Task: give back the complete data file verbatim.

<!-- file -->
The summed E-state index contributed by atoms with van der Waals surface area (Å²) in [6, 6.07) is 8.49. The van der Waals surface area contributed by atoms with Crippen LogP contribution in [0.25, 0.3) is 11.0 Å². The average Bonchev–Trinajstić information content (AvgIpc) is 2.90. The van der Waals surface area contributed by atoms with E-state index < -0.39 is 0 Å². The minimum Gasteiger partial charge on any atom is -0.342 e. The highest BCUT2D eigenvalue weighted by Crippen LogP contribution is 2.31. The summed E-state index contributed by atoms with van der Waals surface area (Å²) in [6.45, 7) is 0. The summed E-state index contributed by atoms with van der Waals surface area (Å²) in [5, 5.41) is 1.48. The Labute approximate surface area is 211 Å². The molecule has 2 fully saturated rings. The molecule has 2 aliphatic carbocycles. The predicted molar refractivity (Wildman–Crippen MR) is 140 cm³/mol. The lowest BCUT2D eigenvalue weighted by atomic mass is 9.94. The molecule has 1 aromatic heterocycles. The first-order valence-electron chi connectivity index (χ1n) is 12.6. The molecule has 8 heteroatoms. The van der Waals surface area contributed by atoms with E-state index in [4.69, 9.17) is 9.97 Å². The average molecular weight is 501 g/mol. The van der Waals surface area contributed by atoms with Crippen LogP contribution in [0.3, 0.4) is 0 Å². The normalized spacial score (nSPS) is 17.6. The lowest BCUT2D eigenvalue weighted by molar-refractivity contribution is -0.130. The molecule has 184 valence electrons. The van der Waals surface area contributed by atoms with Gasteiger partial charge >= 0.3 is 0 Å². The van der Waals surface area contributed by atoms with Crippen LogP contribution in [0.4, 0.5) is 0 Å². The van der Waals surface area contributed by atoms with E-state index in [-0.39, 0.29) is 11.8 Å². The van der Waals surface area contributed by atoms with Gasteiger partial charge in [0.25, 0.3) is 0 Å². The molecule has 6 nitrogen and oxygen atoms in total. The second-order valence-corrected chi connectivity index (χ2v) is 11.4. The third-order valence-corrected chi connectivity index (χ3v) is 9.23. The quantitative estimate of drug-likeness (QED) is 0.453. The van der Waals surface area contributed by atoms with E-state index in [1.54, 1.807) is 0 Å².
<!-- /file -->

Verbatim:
The summed E-state index contributed by atoms with van der Waals surface area (Å²) in [6, 6.07) is 8.49. The van der Waals surface area contributed by atoms with Crippen LogP contribution in [0.25, 0.3) is 11.0 Å². The average Bonchev–Trinajstić information content (AvgIpc) is 2.90. The van der Waals surface area contributed by atoms with E-state index < -0.39 is 0 Å². The minimum Gasteiger partial charge on any atom is -0.342 e. The highest BCUT2D eigenvalue weighted by Crippen LogP contribution is 2.31. The summed E-state index contributed by atoms with van der Waals surface area (Å²) in [6.45, 7) is 0. The summed E-state index contributed by atoms with van der Waals surface area (Å²) in [5, 5.41) is 1.48. The Labute approximate surface area is 211 Å². The molecule has 2 fully saturated rings. The molecule has 2 aliphatic carbocycles. The predicted molar refractivity (Wildman–Crippen MR) is 140 cm³/mol. The lowest BCUT2D eigenvalue weighted by atomic mass is 9.94. The molecule has 1 aromatic heterocycles. The first-order valence-electron chi connectivity index (χ1n) is 12.6. The molecule has 8 heteroatoms. The van der Waals surface area contributed by atoms with E-state index in [4.69, 9.17) is 9.97 Å². The average molecular weight is 501 g/mol. The van der Waals surface area contributed by atoms with Crippen LogP contribution in [0.3, 0.4) is 0 Å². The normalized spacial score (nSPS) is 17.6. The lowest BCUT2D eigenvalue weighted by molar-refractivity contribution is -0.130. The molecule has 184 valence electrons. The van der Waals surface area contributed by atoms with Gasteiger partial charge >= 0.3 is 0 Å². The van der Waals surface area contributed by atoms with Crippen LogP contribution in [0.4, 0.5) is 0 Å². The van der Waals surface area contributed by atoms with E-state index in [-0.39, 0.29) is 11.8 Å². The van der Waals surface area contributed by atoms with Gasteiger partial charge in [0.25, 0.3) is 0 Å². The molecule has 6 nitrogen and oxygen atoms in total. The second-order valence-corrected chi connectivity index (χ2v) is 11.4. The third-order valence-corrected chi connectivity index (χ3v) is 9.23. The quantitative estimate of drug-likeness (QED) is 0.453. The van der Waals surface area contributed by atoms with E-state index in [1.54, 1.807) is 0 Å².